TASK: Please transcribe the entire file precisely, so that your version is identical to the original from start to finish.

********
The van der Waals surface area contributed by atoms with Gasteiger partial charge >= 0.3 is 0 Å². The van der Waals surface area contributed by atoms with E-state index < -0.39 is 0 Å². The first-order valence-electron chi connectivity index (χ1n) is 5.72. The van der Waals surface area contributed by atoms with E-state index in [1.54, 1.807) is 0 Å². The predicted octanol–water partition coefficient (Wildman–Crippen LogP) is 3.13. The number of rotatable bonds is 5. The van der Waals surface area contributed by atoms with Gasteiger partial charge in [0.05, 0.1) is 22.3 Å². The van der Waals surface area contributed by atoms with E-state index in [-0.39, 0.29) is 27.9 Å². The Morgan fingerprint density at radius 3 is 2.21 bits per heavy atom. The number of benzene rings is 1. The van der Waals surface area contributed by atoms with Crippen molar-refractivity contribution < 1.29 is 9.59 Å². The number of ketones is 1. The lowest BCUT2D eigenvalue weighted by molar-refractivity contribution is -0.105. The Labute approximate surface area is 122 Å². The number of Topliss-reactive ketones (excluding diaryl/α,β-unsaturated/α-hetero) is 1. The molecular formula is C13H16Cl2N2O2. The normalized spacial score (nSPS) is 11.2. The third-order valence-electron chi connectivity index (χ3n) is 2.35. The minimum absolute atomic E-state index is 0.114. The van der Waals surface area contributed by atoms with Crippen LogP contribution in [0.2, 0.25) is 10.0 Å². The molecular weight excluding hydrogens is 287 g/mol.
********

The van der Waals surface area contributed by atoms with Gasteiger partial charge >= 0.3 is 0 Å². The van der Waals surface area contributed by atoms with E-state index < -0.39 is 0 Å². The first-order valence-electron chi connectivity index (χ1n) is 5.72. The van der Waals surface area contributed by atoms with E-state index in [1.54, 1.807) is 0 Å². The predicted octanol–water partition coefficient (Wildman–Crippen LogP) is 3.13. The number of rotatable bonds is 5. The van der Waals surface area contributed by atoms with Gasteiger partial charge in [0.05, 0.1) is 22.3 Å². The van der Waals surface area contributed by atoms with E-state index in [-0.39, 0.29) is 27.9 Å². The Morgan fingerprint density at radius 3 is 2.21 bits per heavy atom. The number of benzene rings is 1. The van der Waals surface area contributed by atoms with Crippen molar-refractivity contribution < 1.29 is 9.59 Å². The number of ketones is 1. The lowest BCUT2D eigenvalue weighted by molar-refractivity contribution is -0.105. The Labute approximate surface area is 122 Å². The number of Topliss-reactive ketones (excluding diaryl/α,β-unsaturated/α-hetero) is 1. The molecular formula is C13H16Cl2N2O2. The normalized spacial score (nSPS) is 11.2. The third-order valence-electron chi connectivity index (χ3n) is 2.35. The minimum absolute atomic E-state index is 0.114. The van der Waals surface area contributed by atoms with Crippen LogP contribution in [0.2, 0.25) is 10.0 Å². The molecular weight excluding hydrogens is 287 g/mol.